Mixed-race children at greater risk of mental health issues

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Mixed-race children experience greater risks to their mental health with secondary school being a particularly vulnerable time, a new report has revealed.

Mixed Experiences – Growing Up Mixed Race: Mental health and wellbeing draws on first-hand accounts of people of mixed race background growing up in the UK.

It finds that these children are at greater risk of experiencing mental health problems as a result of poor self-esteem and the experience of discrimination from both Black and White peers.

It says that mixed race children can struggle to develop an identity for themselves with which they are comfortable and that schools often “do not understand their backgrounds”.

The report states: “Unrealistic expectations from both teachers and other adults, that children of mixed race would be fully conversant with both sides of their cultural heritage, were reported by many of the participants.”

Secondary school was identified as a difficult period for many participants, bringing as it did “heightened experiences of discrimination and racism from both peers and adults”.

It also brought isolation as peer groups often form around ethnicity and culture, which can leave those of mixed race “on the outside”.

The report adds: “School difficulties appear mainly in the secondary school years, and it is evident from other studies that there are very few services that offer mixed-race children and young people any special in-school support.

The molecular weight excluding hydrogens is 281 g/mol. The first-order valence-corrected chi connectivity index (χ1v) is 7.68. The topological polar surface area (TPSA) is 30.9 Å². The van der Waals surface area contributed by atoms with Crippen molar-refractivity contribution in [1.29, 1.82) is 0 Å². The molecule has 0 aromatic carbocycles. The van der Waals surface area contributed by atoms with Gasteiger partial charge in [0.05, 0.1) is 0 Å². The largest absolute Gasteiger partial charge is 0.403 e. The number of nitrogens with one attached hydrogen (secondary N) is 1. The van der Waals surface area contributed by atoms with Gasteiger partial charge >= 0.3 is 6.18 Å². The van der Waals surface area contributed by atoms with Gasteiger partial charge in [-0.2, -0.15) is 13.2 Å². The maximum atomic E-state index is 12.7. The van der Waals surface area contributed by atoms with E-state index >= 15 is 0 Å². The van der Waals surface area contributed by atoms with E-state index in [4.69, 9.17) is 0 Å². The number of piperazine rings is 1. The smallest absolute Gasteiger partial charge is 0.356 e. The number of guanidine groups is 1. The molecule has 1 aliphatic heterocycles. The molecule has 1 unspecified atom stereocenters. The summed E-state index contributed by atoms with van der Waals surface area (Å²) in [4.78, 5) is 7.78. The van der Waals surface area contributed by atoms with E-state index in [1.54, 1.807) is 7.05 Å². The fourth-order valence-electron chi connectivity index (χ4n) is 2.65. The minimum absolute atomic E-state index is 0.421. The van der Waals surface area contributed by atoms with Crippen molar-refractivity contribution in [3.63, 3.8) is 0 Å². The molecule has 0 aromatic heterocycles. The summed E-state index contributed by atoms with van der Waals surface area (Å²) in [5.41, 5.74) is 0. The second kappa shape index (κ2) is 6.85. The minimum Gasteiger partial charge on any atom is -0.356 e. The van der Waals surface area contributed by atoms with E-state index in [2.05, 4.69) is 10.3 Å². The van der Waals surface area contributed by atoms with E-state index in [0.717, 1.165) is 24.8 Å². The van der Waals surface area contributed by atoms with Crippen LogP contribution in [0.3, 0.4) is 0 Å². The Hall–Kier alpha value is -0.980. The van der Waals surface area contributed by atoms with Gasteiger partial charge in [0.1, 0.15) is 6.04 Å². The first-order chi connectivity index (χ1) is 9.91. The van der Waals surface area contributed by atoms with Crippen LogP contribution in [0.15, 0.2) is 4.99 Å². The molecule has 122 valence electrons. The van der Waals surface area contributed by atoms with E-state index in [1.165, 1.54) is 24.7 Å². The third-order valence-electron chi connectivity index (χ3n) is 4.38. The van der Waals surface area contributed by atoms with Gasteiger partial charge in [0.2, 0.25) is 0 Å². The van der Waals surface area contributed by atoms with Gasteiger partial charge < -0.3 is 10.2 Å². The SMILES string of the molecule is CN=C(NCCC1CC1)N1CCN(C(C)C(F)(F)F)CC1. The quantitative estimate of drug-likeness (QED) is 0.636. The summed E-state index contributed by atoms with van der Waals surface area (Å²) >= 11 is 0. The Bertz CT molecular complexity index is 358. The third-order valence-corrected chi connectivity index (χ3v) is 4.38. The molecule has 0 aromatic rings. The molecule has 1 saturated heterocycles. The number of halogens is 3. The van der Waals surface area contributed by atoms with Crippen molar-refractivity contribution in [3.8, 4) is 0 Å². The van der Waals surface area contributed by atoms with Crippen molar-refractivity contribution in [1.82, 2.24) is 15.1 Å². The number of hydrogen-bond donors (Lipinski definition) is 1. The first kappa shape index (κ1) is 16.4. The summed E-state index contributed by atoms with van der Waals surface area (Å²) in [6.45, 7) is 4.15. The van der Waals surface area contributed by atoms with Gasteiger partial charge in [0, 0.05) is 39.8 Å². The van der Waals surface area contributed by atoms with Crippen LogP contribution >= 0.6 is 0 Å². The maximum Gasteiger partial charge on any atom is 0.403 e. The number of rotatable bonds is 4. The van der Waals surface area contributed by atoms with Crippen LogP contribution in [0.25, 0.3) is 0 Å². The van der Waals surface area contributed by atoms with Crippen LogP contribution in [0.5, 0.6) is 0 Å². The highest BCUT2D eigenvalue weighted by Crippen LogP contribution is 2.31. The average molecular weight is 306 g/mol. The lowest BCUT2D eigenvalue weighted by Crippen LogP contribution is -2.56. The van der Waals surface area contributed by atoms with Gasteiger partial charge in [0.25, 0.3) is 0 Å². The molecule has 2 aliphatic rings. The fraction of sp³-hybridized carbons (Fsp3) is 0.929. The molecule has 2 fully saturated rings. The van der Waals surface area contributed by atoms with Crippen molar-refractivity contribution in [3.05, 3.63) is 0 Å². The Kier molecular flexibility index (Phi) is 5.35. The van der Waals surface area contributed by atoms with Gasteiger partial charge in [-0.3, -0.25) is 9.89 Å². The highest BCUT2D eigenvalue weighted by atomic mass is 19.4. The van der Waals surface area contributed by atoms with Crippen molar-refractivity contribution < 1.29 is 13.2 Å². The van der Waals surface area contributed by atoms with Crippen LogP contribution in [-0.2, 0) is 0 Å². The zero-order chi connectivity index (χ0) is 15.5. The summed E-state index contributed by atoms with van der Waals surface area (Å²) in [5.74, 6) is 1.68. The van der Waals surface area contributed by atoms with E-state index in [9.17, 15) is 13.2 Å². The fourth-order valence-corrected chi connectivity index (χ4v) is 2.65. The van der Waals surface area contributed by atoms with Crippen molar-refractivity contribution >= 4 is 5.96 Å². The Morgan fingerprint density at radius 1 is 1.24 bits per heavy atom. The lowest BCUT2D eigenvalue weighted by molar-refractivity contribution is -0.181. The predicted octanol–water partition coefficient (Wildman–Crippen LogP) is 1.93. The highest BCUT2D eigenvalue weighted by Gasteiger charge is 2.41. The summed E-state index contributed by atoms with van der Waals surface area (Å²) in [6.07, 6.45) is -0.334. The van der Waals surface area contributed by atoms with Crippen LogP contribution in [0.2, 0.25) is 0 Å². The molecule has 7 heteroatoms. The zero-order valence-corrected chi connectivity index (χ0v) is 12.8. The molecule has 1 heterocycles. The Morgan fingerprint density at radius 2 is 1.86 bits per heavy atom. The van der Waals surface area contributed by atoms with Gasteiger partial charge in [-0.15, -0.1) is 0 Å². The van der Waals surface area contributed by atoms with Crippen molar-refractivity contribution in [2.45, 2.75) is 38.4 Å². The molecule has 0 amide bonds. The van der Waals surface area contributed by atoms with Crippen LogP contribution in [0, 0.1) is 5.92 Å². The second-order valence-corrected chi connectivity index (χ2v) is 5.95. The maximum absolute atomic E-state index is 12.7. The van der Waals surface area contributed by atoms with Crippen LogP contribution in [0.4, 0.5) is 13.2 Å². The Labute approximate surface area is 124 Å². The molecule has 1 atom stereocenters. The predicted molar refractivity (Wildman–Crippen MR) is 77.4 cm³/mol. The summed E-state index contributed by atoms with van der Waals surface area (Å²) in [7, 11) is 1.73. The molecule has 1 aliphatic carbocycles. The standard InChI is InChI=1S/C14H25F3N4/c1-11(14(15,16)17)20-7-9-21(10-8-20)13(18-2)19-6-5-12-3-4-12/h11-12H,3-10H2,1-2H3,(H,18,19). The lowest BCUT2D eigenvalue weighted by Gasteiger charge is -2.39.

“A strong message emerging from the experiences people describe is that children and young people of mixed race need to be acknowledged as such, provided with good role-models (possibly through the school curriculum) and afforded the opportunity to talk with others of mixed race if they feel the need.”

The findings come at a time when the number of UK residents claiming mixed ethnicity is rising sharply. 

According to the 2011 census, the UK’s ethnic minority population has grown from nine to 14 per cent since 2001, with the number of mixed-race young people increasing substantially.

The report’s co-author, Cathy Street said: “To develop support that is appropriate, relevant and robust, professionals working with children and young people of mixed race need to be aware of the particular risks to mental health and emotional wellbeing that may be present in the lives of these young people.”

The report is available online from www.ncb.org.uk/what-we-do/publications


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